2008 is now history. May it RIP and never, and I mean never, should we speak of it again. When I recall that fateful year I begin to understand what 1929 felt like before people got hungry. Nuff of that.
I added a couple of nice links to my “Good Stuff” right margin links area this weekend. Both are from Japanese stations and both are in English. There are some pretty good blogs out there dedicated to the Art of Morse but these were both pretty good reads with a mixture of radio, Morse and eclectic topics that I always find enlightening. One is Brass Pounder’s Cafe and the other is CW4EVER. The latest post on Brass Pounder’s was interesting as it began to address some weighty questions I have been wondering about since I took up the ancient practice of code. In this case Leo wondered aloud about his sons interest in medium wave listening. Extending that discussion here and broadening it a bit will undoubtedly lead to other questions like,”how much time does this guy have on his hands anyway”? Answer: Too much!
For instance: What ever happened to curiosity? My kids do not seem to have a lot of that trait. That has been troubling to me because I value curiosity pretty highly. I do not know if this is correct, but I see a correlation between electronic media in the form of TV, Internet, Games and other modern force feeding of information/entertainment to a growing lack of curiosity. I could be (and probably am) all wet on this subject, however, the constant bombardment of electronic media and the attendant reduction in creative play and reading seems to go hand in hand with a decrease in curiosity. Obviously a question for anthropologists in another century.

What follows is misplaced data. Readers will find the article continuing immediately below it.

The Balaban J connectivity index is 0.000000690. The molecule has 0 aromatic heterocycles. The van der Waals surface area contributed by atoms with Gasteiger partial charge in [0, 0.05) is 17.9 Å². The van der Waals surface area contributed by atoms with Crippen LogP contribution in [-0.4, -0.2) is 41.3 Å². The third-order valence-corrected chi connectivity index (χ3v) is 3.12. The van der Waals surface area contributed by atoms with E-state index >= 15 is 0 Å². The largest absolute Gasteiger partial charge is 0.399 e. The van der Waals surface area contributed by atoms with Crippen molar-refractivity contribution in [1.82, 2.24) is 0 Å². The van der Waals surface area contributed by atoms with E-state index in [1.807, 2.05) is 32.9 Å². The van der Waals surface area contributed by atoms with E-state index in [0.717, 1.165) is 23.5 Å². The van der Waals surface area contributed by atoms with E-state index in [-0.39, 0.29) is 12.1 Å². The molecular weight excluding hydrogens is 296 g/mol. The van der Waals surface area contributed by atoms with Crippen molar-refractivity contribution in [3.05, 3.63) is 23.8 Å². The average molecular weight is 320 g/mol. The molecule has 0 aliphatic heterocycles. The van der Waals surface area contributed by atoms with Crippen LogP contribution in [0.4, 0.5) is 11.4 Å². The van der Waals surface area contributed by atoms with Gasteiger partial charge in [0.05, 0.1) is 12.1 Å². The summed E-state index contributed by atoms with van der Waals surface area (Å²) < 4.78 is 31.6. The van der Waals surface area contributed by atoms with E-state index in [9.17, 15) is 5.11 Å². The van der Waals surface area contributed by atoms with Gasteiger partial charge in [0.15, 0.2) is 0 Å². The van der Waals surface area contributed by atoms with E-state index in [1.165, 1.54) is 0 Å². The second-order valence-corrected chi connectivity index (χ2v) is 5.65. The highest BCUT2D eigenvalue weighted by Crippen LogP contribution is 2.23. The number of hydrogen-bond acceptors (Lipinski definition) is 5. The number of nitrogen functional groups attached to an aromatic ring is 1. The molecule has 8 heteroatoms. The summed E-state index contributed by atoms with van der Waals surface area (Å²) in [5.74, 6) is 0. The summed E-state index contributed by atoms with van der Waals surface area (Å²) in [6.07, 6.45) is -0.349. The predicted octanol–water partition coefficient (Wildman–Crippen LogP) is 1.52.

Why CW? Uh Oh. Here we go again. I have finally tumbled onto my rationale for my affliction with Morse. It satisfies several very real needs. First I have a need to play an instrument. I used to play (don’t laugh now) the cello. That was pretty cool believe it or not and filled some inner need for me. I also like to listen to music. Perhaps the two go hand in hand? Who knows but Morse seems to fill that void. On another level we could ask why Morse or why QRP or in fact why even Ham Radio? Here again I have a suggested answer that satisfies my personal equation. In my case, I enjoy being independant of all the complications of modern society. With very little effort I could communicate by being off-grid with respect to power and also all the complications involved with using any other form of communications. Mind you I have not done this off-grid yet, but I am comforted by the knowledge that I could easily should the need arise. All other forms of communications are dependent on AC power, Central Offices, Cell Towers, Server Farms, and a bunch of other dependencies I haven’t even thought of yet. With “Just in Time Everything”, societal dependencies are everywhere and uncomfortably fragile for my sensibilities. So there it is; Morse and Ham Radio tame my sense of security and feed my aesthetic self. Not to mention it is a great platform for learning and rumor has it copying code is a way to stave off Alzheimer’s. 🙂
New Years resolution: Work to get my lousy sending as proficient as my ability to copy code in my head. My fist is lagging my code copying abilities by some large margin.
Thanks for reading. Best, Chas W7MAP/5